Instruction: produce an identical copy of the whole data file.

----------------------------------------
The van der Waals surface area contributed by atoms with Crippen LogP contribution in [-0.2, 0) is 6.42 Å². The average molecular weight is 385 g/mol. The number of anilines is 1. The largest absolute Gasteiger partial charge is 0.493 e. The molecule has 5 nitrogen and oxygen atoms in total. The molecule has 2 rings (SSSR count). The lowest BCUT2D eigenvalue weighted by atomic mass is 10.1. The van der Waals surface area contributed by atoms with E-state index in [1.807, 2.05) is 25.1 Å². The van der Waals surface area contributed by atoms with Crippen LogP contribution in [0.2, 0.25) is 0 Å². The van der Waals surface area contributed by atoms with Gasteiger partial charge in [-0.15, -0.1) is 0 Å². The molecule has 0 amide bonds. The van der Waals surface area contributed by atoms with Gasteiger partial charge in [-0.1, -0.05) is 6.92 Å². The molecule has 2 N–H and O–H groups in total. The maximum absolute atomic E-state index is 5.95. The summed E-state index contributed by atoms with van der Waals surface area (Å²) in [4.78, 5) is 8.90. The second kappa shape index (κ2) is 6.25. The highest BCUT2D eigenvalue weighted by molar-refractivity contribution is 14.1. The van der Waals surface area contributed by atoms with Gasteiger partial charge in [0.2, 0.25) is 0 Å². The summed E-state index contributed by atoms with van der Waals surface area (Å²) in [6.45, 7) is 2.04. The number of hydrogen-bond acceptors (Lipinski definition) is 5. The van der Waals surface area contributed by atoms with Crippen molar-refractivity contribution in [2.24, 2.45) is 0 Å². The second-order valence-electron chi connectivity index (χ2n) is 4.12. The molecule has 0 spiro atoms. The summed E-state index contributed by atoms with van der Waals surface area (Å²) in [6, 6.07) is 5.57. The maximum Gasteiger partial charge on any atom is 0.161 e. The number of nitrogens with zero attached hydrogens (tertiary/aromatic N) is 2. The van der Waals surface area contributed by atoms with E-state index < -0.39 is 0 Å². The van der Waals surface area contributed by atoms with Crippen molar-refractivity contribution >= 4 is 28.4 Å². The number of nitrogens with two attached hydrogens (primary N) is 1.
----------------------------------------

The van der Waals surface area contributed by atoms with Crippen LogP contribution in [-0.2, 0) is 6.42 Å². The average molecular weight is 385 g/mol. The number of anilines is 1. The largest absolute Gasteiger partial charge is 0.493 e. The molecule has 5 nitrogen and oxygen atoms in total. The molecule has 2 rings (SSSR count). The lowest BCUT2D eigenvalue weighted by atomic mass is 10.1. The van der Waals surface area contributed by atoms with E-state index in [1.807, 2.05) is 25.1 Å². The van der Waals surface area contributed by atoms with Crippen LogP contribution in [0.2, 0.25) is 0 Å². The van der Waals surface area contributed by atoms with Gasteiger partial charge in [-0.15, -0.1) is 0 Å². The molecule has 0 amide bonds. The van der Waals surface area contributed by atoms with Gasteiger partial charge in [-0.1, -0.05) is 6.92 Å². The molecule has 2 N–H and O–H groups in total. The maximum absolute atomic E-state index is 5.95. The summed E-state index contributed by atoms with van der Waals surface area (Å²) in [4.78, 5) is 8.90. The second kappa shape index (κ2) is 6.25. The highest BCUT2D eigenvalue weighted by molar-refractivity contribution is 14.1. The van der Waals surface area contributed by atoms with Gasteiger partial charge in [0.2, 0.25) is 0 Å². The summed E-state index contributed by atoms with van der Waals surface area (Å²) in [6.45, 7) is 2.04. The number of hydrogen-bond acceptors (Lipinski definition) is 5. The van der Waals surface area contributed by atoms with Crippen molar-refractivity contribution in [2.24, 2.45) is 0 Å². The second-order valence-electron chi connectivity index (χ2n) is 4.12. The molecule has 0 spiro atoms. The summed E-state index contributed by atoms with van der Waals surface area (Å²) in [6, 6.07) is 5.57. The maximum Gasteiger partial charge on any atom is 0.161 e. The number of nitrogens with zero attached hydrogens (tertiary/aromatic N) is 2. The van der Waals surface area contributed by atoms with E-state index < -0.39 is 0 Å². The van der Waals surface area contributed by atoms with Crippen molar-refractivity contribution >= 4 is 28.4 Å². The number of nitrogens with two attached hydrogens (primary N) is 1.